So Honda specified something practical yet truly revolutionary: a Garmin G3000 avionics suite that comprises three 14-inch landscape displays in front of the pilots, plus two (one each) glass touchscreen controllers between the front seats. As with car multimedia systems such as BMW’s iDrive, the idea is to bring as much information to the pilot as possible with the minimum of clutter. There are still analogue controls for the basics, however, plus the flight control systems – yokes, pedals and so on – and two engine start buttons that wouldn’t look out of place on the dash of a Civic Type R.
If you think designing an airframe is difficult, you should try designing an engine to go with it. Which is why, even though it is the most prolific engine manufacturer in the world, Honda enlisted a spot of help from GE Aviation, a subsidiary of General Electric, the world’s largest producer of jet engines. The people there can sell you anything from a small jet for a light aircraft through to a gas turbine for a battleship.
Even then, though, Honda couldn’t quite bring itself simply to specify an off-the-shelf unit, so it established the GE Honda engine company – a 50/50 joint venture between the two firms.
The engine they’ve co-developed, the HF120, is largely conventional in design. But it’s still unusual, mostly because it occupies a small niche, making 2050lbf of thrust. There aren’t many engines available with that kind of output because, until recently, the market for personal jets had been quite small. Now, however, it is growing at a terrific rate.
The plan for now is to build trust and confidence, not only with HondaJet customers but also with other aircraft makers. So the HF120 is a pretty understated, unremarkable unit, albeit one that’s very quiet, other than for one factor: it can go 5000 hours between overhauls, which is up to twice as long as many aero engines.
When it comes to its performance and efficiency, though, the important number to know is the specific fuel consumption, which is a measure of how much fuel it uses per hour, per pound of thrust, at a given output. The lower the number, the better.
These figures aren’t tested in a lab and published like a car’s fuel economy figure, because they change according to altitude and pressure and so on. So Honda says the HF120’s specific fuel consumption will be less than 0.7, where a leading rival’s might be less than 0.5. But even if you assume that all things are equal, which they might not be, at a given output, the design of the HondaJet will allow its engines to propel the plane faster than those of a rival.
So you might use more fuel per hour, but given that the HondaJet’s cruising speed is 420 knots, when the class average is more like 350 knots, you’ll be in the sky for fewer hours. Winding back the engine power improves its efficiency, too, to the point where Honda reckons the HondaJet is 20 per cent more fuel efficient than its competitors. It’s a deliberate choice that is made possible by the design of the aircraft, rather than the design of the engine.
Ride and handling
Quite a lot of cars are air sprung, but not even a Mercedes S-class rides on a carpet of air in quite the same way as a HondaJet. So it’s as comfortable as conditions allow a very light jet to be. And the HondaJet is light.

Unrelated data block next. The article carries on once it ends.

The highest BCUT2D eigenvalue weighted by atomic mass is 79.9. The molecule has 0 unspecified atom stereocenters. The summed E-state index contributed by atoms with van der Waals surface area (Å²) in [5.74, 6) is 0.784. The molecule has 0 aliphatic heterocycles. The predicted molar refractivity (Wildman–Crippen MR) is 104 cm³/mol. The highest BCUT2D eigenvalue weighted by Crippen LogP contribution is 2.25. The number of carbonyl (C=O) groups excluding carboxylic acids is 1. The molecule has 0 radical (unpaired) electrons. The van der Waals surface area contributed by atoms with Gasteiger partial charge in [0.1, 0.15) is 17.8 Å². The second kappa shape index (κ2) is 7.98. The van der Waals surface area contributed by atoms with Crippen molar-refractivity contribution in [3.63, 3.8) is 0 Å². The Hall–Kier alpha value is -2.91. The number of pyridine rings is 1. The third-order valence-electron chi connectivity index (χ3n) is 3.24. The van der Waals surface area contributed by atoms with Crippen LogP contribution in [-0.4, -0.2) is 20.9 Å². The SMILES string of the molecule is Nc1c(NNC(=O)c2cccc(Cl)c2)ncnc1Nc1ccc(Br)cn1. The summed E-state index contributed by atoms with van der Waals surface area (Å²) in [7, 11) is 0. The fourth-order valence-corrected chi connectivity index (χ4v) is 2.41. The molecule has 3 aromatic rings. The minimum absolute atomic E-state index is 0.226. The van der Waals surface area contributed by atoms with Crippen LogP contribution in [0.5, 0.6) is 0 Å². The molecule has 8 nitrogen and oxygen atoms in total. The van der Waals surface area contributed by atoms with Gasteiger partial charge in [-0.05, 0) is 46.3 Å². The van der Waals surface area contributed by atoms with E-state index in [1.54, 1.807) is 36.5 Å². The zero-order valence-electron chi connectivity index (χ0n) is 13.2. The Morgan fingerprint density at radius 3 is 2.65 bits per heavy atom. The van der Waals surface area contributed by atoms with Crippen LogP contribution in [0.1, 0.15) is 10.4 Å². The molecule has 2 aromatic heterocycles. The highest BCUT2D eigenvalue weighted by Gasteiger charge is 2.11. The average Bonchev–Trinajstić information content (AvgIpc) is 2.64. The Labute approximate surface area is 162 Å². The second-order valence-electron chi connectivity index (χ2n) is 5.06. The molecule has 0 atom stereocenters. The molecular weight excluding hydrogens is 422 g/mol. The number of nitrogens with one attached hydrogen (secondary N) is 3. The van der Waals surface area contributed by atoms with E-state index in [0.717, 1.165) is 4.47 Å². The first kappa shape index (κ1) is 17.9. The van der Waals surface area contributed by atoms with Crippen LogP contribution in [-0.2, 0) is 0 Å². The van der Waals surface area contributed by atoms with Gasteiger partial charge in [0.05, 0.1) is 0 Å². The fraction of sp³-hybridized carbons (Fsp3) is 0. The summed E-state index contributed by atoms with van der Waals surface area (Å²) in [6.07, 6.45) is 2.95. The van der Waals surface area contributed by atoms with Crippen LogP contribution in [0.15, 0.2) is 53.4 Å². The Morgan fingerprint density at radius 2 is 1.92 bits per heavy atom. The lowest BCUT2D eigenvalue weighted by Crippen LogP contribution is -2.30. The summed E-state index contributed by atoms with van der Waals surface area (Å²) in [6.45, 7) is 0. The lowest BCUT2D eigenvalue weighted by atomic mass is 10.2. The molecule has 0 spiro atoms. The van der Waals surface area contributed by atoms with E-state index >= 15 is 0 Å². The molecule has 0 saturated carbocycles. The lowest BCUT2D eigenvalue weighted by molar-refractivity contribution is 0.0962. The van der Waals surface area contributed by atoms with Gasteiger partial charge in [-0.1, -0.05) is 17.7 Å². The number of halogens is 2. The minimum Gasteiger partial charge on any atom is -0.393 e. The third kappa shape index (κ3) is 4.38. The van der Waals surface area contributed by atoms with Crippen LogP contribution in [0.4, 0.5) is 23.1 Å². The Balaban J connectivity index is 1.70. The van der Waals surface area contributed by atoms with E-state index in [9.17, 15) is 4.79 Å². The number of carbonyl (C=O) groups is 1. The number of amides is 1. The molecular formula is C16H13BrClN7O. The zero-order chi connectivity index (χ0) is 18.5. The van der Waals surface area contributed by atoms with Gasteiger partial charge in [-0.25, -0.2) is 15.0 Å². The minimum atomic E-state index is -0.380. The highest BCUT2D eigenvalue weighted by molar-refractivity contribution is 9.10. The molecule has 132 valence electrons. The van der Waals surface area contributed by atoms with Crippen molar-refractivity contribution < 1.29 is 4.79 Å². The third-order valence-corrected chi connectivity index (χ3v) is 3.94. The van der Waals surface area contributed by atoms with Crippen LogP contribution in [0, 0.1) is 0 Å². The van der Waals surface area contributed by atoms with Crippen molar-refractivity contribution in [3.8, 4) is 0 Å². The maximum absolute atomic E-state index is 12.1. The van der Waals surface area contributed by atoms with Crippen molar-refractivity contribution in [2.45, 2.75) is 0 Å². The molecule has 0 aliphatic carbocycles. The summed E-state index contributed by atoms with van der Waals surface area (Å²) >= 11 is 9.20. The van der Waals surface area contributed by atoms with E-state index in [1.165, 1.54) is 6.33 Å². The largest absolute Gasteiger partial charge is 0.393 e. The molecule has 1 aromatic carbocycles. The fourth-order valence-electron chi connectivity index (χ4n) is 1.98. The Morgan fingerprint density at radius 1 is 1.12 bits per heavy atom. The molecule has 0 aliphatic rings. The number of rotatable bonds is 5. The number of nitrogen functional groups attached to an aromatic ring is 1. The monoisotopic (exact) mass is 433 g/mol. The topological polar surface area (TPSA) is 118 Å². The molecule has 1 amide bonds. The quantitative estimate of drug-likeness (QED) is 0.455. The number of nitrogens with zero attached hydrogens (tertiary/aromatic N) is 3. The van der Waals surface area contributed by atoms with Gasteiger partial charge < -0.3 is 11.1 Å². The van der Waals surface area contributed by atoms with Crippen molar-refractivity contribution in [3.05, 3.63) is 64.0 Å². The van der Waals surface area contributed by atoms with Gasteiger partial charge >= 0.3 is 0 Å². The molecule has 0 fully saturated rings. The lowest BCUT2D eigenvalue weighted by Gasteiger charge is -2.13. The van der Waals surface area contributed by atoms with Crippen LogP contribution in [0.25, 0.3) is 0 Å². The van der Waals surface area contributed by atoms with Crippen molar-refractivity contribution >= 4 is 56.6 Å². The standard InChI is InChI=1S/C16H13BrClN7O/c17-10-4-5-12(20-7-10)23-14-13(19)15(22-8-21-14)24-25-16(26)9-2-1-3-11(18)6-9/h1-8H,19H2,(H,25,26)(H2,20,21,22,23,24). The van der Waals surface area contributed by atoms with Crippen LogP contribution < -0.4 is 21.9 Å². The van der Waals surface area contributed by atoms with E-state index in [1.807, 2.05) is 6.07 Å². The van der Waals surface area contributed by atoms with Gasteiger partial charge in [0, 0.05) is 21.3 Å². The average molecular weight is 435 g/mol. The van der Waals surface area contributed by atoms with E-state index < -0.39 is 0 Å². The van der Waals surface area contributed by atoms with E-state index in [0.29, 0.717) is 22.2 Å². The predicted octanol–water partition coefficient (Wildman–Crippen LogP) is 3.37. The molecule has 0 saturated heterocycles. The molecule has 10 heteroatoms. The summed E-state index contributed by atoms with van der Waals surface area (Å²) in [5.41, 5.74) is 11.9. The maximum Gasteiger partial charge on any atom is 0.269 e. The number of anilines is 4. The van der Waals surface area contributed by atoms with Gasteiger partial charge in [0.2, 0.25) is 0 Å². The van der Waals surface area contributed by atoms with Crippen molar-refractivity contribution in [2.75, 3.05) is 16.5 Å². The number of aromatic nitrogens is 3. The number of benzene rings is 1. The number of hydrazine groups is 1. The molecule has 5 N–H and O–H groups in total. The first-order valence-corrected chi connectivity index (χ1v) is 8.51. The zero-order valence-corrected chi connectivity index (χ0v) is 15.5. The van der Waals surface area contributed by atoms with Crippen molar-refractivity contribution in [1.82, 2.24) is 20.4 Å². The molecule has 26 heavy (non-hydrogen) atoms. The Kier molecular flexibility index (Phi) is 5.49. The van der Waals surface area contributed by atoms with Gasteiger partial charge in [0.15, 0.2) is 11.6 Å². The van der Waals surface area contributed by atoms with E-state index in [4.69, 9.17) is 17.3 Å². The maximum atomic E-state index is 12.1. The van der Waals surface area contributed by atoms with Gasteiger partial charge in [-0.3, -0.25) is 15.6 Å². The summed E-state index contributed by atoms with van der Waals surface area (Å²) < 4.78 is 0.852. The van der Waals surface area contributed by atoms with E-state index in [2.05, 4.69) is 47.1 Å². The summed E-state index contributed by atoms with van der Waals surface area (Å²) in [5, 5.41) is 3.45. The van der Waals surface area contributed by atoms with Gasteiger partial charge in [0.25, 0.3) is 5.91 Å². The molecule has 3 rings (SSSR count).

Its fuselage is made from composites rather than aluminium, which has obvious weight and some less obvious stiffness characteristics. And while the central fuselage is a constant radius (allowing the design to be stretched to create larger variants later), you’ll notice that there’s a slight bulge around the cockpit, to improve visibility on the ground.
The carbonfibre material has a honeycomb construction at the nose and tail, essential for precisely moulding a complex shape that retains laminar airflow. The same laminar flow is maintained over the wings, which are aluminium.
Retaining laminar flow over the wing is traditionally particularly difficult, because wings are where you store the fuel. Wings of a large span compared to their length (from front to rear, viewed from overhead) are good for drag; they’re said to have a high aspect ratio. But because they’re narrow, they can’t store much fuel. The HondaJet has two large, vertical winglets, which act to maintain the aspect ratio of the wings of a much wider aircraft. At just 12.12m wide, however, it still fits inside a conventional hangar.
The compact, low-drag shape makes the HondaJet cruise and accelerate easily while, according to its pilots, it handles with the agility you’d expect of a very light jet. The drag coefficient is as little as 0.032 at lower speeds, rising to just 0.052 at Mach 0.84. Any car whose drag figure starts with 0.2 can be proud, so the HondaJet is very slippery indeed. It also climbs at an impressive rate of 3990 feet per minute.
The HondaJet epitomises everything we love about Honda. The jet has been a laborious, slow-burn project whose leader has had to jump through multiple hoops and face multiple challenges in order to get the corporation to agree to put the aircraft into production, but in doing so it reveals that, deep down, Honda still has the old sparkle of Soichiro at its core.
Faster, lighter, more efficient and just more radical and interesting than the competition, the HondaJet is how, if we were bright enough to forge ourselves proper career as technology start-up billionaires or good old-fashioned rock stars, we’d do our long-distance travelling.